Kevin M Ryan, Luis Padrela, Jennifer Cookman, David Madden, David McNulty, Soumya Mukherjee, Valeria Nico, Nanasaheb Thorat, Ibraham Amiinu, Meichandran Balasubramaniam and Ahmad Ziaee. Combined, these awards represent over €6M in research funding.
The Bernal Institute Biolabs were the first labs at UL to be certified by My Green Lab® as part of the Green Lab Certification programme, considered the international gold standard in lab sustainability. The university is committed to the development and implementation of a holistic approach to sustainable development. In line with this, the Biolabs have evaluated opportunities for energy and water savings, as well as chemical and waste reduction. Championed by a coalition of scientists, facility managers and a safety professional, Bernal BioLabs members are pursuing sustainability through the adoption of ‘Green Labs’ practices. In July 2021, the team were awarded the Platinum level ‘Green’ certificate, with the second highest score ever achieved in the programme. They have joined a network of hundreds of certified Green Labs all over the world.
Professor Daniel Granato
Professor Daniel Granato was listed on the 2021 Clarivate top 1000 most highly cited researchers globally, which is an outstanding achievement. The Highly Cited Researchers™ list identifies global research scientists and social scientists who have demonstrated exceptional influence, as reflected through their publication of multiple papers frequently cited by their peers during the last decade.
Dr William Cheuquepan Valenzuela will join Dr Micheál Scanlon to develop a novel, disruptive and sustainable approach to photoelectrocatalytic carbon dioxide (CO2) reduction. The aim is to achieve an unprecedented control of the degree of CO2 photoreduction to high-value hydrocarbons in a biphasic system. These three researchers are funded as part of the Marie Skłodowska-Curie Actions Individual Fellowships
Eight Bernal PIs were nominated for the Teaching Hero Awards, which are Ireland’s only national, student-led awards for those who are teaching in higher education. They provide an opportunity for students across the country to recognise and celebrate outstanding teaching in higher education institutions. The Bernal nominees were: Dr Andreas Grabrucker, Dr David Tanner, Dr Hugh Geaney, Dr Robert Lynch, Dr Sarah Hudson, Dr Shalini Singh, Dr Teresa Curtin and Dr Walter Stanley. In addition, Dr Shalini Singh was the winner of the university’s Teaching Excellence Award (individual), which recognises outstanding contributions to teaching and student learning.
Dr Gearóid Clancy
The Institute is hosting five new Marie Skłodowska-Curie Fellowships in 2022. Dr Alison O’Connor is working with Professor Noel O’Dowd to research how the operational lifetime of critical infrastructure can be improved through artificial intelligence. Dr Julia Alvarez-Malmagro is working with Professors Edmond Magner and Vivek Ranade to develop new ways for the continuous production of pharmaceutical materials via targeted and selective immobilisation of biocatalysts (using electrochemical approaches) in modular 3D-printed flow reactors.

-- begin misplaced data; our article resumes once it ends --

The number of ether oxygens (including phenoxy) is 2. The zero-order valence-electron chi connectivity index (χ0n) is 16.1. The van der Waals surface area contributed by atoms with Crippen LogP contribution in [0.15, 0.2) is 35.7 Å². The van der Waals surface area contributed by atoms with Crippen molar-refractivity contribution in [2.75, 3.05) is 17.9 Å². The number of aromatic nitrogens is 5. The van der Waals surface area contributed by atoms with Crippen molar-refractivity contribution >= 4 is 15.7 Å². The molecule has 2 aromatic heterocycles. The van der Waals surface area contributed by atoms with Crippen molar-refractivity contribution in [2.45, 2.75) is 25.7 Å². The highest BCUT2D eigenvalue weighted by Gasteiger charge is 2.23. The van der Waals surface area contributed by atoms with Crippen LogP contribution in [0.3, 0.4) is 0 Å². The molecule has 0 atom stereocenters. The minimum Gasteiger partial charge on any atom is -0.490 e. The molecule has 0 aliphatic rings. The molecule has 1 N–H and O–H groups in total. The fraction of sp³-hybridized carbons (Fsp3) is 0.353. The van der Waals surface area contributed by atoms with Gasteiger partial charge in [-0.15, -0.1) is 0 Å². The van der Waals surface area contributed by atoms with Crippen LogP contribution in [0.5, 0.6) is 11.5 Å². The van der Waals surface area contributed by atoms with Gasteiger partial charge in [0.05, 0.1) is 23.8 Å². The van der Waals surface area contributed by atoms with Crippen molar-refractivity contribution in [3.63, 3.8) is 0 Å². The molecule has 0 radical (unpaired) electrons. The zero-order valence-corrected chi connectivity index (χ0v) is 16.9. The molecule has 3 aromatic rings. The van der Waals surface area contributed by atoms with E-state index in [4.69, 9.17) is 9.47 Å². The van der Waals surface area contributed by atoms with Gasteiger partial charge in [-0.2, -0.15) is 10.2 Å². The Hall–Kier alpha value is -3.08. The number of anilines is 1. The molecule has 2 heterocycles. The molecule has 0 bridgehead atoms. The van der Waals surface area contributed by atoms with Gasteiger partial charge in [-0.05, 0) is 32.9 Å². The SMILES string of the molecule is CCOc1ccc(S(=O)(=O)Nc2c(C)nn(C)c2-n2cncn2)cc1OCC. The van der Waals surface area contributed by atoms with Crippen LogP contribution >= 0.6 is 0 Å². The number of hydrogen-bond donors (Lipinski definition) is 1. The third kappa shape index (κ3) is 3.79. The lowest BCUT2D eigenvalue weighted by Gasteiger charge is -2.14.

Bernal PhD researcher, Aileen Bowen Perez, won the 2021 Lockheed Martin Student Paper Award in Structures at the American Institute of Aeronautics and Astronautics SciTech Forum, the world’s largest event for aerospace research, development and technology. Aileen’s co-authors on the paper, ‘Folding of Flexible Hinges for Aircraft Wingtips and Wind Turbine Blades’, were Dr Giovanni Zucco and Professor Paul Weaver.
Dr Valeria Nico
Dr Ibrahim Saana Aminu
Janelle Stanton and Adrian Hannon
Dr Alison O’Connor
Gearóid Clancy won the JEC Composites Challenge 2021 during the JEC Composites Connect Event in June 2021. Composites Challenge is a competition between PhD students, sourced and selected for their research in the field of composites. His presentation focused on a process that he designed and tested, which can change the width (spread) of carbon fibre prepreg tapes as they are laid into position, thus eliminating a major problem with manufacturing complex components such as aircraft noses and engine casings. This novel manufacturing method will enable the production of components that are more structurally efficient (i.e. lighter but not weaker), leading to a reduction in carbon emissions and increasing the distance an aircraft can fly without refuelling.
Dr Aileen Bowen Perez
Additionally,programme.DrAislingRoss and Dr Joseph Mooney were awarded the highly prestigious Marie Skłodowska-Curie Postdoctoral Fellowship. Dr Ross will spend two years of her fellowship at the Walter and Eliza Hall Institute of Medical Research, University of Melbourne, working on the contribution of the Epstein-Barr virus and the tumour microenvironment to anti-apoptotic mechanisms in diffuse large B-cell lymphoma. Dr Mooney will research passive, carbon-neutral, clean-water technologies for tackling the ever-increasing global water crisis. He will work for two years with Professor Evelyn N Wang at the Massachusetts Institute of Technology.
Dr David McNulty
Dr Maurice N Collins and Dr Matthias Vandichel were each elected Fellow of the Royal Society of Chemistry (FRSC). This is a very prestigious award, based on an outstanding contribution to science over five years of distinguished leadership.